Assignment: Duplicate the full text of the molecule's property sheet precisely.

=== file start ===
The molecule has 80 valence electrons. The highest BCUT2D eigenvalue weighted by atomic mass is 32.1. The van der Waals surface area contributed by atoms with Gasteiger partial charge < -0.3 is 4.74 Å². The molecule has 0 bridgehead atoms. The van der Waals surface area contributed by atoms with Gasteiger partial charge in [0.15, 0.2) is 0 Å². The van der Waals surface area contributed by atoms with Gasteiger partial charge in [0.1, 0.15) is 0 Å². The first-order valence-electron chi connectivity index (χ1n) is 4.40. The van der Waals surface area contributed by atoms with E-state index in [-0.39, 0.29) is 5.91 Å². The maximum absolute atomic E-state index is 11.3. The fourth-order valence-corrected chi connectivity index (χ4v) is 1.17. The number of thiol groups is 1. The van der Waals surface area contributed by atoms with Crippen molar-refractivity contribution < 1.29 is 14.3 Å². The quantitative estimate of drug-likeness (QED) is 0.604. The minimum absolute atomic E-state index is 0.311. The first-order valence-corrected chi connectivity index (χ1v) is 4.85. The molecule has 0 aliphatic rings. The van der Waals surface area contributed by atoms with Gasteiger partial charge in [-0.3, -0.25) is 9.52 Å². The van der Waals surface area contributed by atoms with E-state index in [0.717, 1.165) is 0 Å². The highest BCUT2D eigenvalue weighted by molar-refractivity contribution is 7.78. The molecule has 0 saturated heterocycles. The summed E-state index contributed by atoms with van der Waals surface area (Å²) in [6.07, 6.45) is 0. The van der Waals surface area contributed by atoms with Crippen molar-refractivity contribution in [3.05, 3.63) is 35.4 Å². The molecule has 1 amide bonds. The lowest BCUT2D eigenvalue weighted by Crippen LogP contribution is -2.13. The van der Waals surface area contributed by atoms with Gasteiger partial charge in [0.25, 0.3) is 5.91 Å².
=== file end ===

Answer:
The molecule has 80 valence electrons. The highest BCUT2D eigenvalue weighted by atomic mass is 32.1. The van der Waals surface area contributed by atoms with Gasteiger partial charge < -0.3 is 4.74 Å². The molecule has 0 bridgehead atoms. The van der Waals surface area contributed by atoms with Gasteiger partial charge in [0.15, 0.2) is 0 Å². The van der Waals surface area contributed by atoms with Gasteiger partial charge in [0.1, 0.15) is 0 Å². The first-order valence-electron chi connectivity index (χ1n) is 4.40. The van der Waals surface area contributed by atoms with E-state index in [-0.39, 0.29) is 5.91 Å². The maximum absolute atomic E-state index is 11.3. The fourth-order valence-corrected chi connectivity index (χ4v) is 1.17. The number of thiol groups is 1. The van der Waals surface area contributed by atoms with Crippen molar-refractivity contribution < 1.29 is 14.3 Å². The quantitative estimate of drug-likeness (QED) is 0.604. The minimum absolute atomic E-state index is 0.311. The first-order valence-corrected chi connectivity index (χ1v) is 4.85. The molecule has 0 aliphatic rings. The van der Waals surface area contributed by atoms with Gasteiger partial charge in [-0.3, -0.25) is 9.52 Å². The van der Waals surface area contributed by atoms with E-state index in [0.717, 1.165) is 0 Å². The highest BCUT2D eigenvalue weighted by molar-refractivity contribution is 7.78. The molecule has 0 saturated heterocycles. The summed E-state index contributed by atoms with van der Waals surface area (Å²) in [6.07, 6.45) is 0. The van der Waals surface area contributed by atoms with Crippen molar-refractivity contribution in [3.05, 3.63) is 35.4 Å². The molecule has 1 amide bonds. The lowest BCUT2D eigenvalue weighted by Crippen LogP contribution is -2.13. The van der Waals surface area contributed by atoms with Gasteiger partial charge in [0.25, 0.3) is 5.91 Å².